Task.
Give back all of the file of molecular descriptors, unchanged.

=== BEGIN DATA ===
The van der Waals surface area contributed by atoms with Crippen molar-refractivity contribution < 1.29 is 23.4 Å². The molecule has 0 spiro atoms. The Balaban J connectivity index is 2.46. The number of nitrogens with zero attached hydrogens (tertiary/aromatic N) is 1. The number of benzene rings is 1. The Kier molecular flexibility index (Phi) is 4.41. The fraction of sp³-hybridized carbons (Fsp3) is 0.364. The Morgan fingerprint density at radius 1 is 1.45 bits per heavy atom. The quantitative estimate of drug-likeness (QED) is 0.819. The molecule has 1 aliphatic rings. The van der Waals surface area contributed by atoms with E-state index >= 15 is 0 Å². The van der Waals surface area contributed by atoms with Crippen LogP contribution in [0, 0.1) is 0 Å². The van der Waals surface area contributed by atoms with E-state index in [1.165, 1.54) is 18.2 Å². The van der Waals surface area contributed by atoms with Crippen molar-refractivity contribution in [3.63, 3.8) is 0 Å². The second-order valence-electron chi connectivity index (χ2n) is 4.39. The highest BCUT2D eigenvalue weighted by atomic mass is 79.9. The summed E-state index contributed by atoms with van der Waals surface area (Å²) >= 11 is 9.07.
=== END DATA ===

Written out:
The van der Waals surface area contributed by atoms with Crippen molar-refractivity contribution < 1.29 is 23.4 Å². The molecule has 0 spiro atoms. The Balaban J connectivity index is 2.46. The number of nitrogens with zero attached hydrogens (tertiary/aromatic N) is 1. The number of benzene rings is 1. The Kier molecular flexibility index (Phi) is 4.41. The fraction of sp³-hybridized carbons (Fsp3) is 0.364. The Morgan fingerprint density at radius 1 is 1.45 bits per heavy atom. The quantitative estimate of drug-likeness (QED) is 0.819. The molecule has 1 aliphatic rings. The van der Waals surface area contributed by atoms with E-state index >= 15 is 0 Å². The van der Waals surface area contributed by atoms with Crippen LogP contribution in [0, 0.1) is 0 Å². The van der Waals surface area contributed by atoms with E-state index in [1.165, 1.54) is 18.2 Å². The van der Waals surface area contributed by atoms with Crippen molar-refractivity contribution in [3.63, 3.8) is 0 Å². The second-order valence-electron chi connectivity index (χ2n) is 4.39. The highest BCUT2D eigenvalue weighted by atomic mass is 79.9. The summed E-state index contributed by atoms with van der Waals surface area (Å²) >= 11 is 9.07.